The Arabian Peninsula was a vital gateway for our ancient human ancestors to spill out of Africa and into Asia and Europe.
But a majority of that region is desert.
So how did early Homo sapiens survive in such harsh, arid climates?
A fluctuating climate helped Homo sapiens find periodic refuge in a region that was otherwise tough to weather.
Researchers writing in a September 1 report in the journal Nature describe stone tools and animal fossils found in the Nefud Desert in northern Saudi Arabia. These point to early human habitation.
Stewart et. al, Quaternary Research
Archeological sites in the Nefud were once home to ancient lakes and have earned recent archaeological interest.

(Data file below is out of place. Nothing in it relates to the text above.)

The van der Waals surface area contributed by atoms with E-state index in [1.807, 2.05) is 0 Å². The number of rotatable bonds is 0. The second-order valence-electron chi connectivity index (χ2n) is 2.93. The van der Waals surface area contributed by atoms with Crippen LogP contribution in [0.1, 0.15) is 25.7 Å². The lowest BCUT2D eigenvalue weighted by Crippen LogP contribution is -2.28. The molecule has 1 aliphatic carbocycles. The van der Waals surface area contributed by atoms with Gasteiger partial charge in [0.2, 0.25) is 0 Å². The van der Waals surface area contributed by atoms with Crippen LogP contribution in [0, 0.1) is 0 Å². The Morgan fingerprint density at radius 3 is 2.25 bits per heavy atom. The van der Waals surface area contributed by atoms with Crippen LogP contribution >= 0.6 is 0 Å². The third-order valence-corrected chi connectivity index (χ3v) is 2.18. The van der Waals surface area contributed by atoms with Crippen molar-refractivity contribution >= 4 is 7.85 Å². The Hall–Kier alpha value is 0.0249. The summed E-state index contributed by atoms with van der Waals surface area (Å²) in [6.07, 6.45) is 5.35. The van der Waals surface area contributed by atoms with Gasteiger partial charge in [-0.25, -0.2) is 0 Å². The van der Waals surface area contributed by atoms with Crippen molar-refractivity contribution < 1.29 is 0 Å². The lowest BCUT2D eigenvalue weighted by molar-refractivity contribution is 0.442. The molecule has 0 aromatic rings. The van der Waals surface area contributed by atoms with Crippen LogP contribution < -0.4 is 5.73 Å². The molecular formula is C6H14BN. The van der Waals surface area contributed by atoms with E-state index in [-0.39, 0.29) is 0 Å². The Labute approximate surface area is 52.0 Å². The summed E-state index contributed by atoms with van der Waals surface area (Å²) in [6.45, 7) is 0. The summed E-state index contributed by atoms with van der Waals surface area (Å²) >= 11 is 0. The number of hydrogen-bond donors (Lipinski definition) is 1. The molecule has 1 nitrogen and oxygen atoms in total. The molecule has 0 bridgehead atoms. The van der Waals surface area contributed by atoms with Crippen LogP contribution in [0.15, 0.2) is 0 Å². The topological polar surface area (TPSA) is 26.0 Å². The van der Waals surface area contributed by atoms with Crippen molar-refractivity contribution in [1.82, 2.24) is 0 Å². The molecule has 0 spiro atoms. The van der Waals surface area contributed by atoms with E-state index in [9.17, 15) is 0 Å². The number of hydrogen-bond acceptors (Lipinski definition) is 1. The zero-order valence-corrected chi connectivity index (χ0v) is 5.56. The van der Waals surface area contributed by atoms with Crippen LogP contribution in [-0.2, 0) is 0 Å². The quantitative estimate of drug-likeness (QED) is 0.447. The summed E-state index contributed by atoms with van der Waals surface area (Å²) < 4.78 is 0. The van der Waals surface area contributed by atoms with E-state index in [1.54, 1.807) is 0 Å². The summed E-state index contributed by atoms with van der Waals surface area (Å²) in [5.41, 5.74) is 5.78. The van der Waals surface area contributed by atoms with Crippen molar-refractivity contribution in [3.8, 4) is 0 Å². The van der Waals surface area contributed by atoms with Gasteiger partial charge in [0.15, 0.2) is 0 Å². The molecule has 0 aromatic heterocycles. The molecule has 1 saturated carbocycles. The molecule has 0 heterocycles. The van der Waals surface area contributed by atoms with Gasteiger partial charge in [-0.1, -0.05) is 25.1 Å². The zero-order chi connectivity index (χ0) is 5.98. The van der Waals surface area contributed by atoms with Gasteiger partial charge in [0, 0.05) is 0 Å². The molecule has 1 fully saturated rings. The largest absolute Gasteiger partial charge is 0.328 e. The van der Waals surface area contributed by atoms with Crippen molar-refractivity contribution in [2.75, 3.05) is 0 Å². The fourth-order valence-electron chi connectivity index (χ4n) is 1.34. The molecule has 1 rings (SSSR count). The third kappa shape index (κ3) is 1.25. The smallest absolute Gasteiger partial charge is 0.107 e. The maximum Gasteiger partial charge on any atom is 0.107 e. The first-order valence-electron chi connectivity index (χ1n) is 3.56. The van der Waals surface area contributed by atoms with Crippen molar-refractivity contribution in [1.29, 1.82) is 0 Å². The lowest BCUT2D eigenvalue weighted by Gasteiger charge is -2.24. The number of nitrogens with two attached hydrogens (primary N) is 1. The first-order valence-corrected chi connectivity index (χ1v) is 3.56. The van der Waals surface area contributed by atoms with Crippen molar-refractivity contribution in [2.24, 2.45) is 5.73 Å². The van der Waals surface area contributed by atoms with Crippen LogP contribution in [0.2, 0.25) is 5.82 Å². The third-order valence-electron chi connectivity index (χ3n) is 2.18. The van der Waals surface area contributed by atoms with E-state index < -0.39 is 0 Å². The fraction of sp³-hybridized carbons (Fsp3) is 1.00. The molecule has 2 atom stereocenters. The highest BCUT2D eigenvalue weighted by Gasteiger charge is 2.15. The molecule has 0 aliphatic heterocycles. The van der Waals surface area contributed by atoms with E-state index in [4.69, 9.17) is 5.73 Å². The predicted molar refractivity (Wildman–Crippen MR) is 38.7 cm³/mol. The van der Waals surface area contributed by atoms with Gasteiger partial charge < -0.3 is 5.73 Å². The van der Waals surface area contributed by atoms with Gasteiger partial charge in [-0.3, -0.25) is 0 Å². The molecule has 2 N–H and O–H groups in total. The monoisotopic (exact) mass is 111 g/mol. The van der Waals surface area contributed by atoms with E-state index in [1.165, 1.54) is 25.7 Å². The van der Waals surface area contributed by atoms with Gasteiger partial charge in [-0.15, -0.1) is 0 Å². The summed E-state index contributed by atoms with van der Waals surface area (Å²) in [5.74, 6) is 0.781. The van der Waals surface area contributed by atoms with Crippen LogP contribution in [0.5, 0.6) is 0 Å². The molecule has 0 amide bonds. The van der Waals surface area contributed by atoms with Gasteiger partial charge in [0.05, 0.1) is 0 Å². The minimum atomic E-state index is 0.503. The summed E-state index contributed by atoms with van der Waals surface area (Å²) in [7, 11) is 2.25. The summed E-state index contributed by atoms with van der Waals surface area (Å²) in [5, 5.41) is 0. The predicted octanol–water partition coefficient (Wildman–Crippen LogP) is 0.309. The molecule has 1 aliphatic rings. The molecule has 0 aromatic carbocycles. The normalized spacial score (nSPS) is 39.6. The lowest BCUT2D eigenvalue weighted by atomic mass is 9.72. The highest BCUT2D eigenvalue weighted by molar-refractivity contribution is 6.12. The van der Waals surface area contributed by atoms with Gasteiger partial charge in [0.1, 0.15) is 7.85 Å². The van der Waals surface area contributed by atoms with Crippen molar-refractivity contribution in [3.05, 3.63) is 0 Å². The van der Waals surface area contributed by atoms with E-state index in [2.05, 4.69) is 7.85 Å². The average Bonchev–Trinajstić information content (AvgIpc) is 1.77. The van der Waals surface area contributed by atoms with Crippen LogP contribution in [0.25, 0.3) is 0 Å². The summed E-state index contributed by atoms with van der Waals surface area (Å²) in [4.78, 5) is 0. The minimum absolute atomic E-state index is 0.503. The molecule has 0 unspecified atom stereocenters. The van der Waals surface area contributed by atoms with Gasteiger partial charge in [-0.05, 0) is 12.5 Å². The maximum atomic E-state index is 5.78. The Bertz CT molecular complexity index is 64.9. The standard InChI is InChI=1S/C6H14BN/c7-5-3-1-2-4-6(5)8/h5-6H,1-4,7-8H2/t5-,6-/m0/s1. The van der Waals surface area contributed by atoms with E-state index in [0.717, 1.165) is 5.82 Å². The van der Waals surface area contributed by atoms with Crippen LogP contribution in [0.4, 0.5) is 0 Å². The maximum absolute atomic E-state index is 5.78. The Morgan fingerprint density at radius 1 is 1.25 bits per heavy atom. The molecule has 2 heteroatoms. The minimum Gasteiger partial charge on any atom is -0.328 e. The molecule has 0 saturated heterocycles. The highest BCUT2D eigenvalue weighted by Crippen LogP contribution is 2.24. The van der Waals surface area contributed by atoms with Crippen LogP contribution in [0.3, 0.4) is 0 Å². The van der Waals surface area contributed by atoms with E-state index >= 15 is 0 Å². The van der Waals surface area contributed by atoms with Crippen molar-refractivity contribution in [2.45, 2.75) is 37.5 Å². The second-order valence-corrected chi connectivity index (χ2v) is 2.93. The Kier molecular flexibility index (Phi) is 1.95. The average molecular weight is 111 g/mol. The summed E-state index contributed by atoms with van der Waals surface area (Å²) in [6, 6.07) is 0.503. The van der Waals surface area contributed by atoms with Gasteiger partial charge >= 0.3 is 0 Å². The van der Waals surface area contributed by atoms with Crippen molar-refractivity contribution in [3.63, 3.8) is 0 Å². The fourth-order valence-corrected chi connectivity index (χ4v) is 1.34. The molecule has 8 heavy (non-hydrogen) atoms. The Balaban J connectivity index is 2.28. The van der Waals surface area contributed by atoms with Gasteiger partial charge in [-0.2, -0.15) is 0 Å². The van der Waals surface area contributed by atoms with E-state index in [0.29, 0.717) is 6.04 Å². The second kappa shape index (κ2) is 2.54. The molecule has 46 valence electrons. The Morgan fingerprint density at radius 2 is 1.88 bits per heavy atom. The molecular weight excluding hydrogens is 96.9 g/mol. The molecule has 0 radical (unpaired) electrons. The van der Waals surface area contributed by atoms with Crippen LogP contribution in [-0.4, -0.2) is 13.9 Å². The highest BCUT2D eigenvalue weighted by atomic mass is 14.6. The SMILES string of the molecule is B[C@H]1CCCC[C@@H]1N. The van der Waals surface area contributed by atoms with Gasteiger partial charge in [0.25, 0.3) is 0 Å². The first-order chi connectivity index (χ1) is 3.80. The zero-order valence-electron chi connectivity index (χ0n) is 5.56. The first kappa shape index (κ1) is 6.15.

“The dispersal of our species from Africa into Asia was ... probably shaped by pulses of immigration when there were short windows of opportunity.”
Robin Dennell, archaeologist at the University of Exeter, writing in a related Sept. 1 Nature column.
Culture Club/Hulton Archive/Getty Images
In 2018, one team uncovered a 88,000-year-old fossilized Homo sapien finger bone in the Nefud Desert, which shifted our understanding of ancient human migration.
Neanderthals, who are known to have been present in the northern Levant, could have mingled in the desert with Homo sapiens.
GifNews via Giphy
But much remains to be uncovered — literally — about when and where our ancient ancestors lived.
Read more stories about science here.
Jaromir Chalabala / EyeEm/EyeEm/Getty Images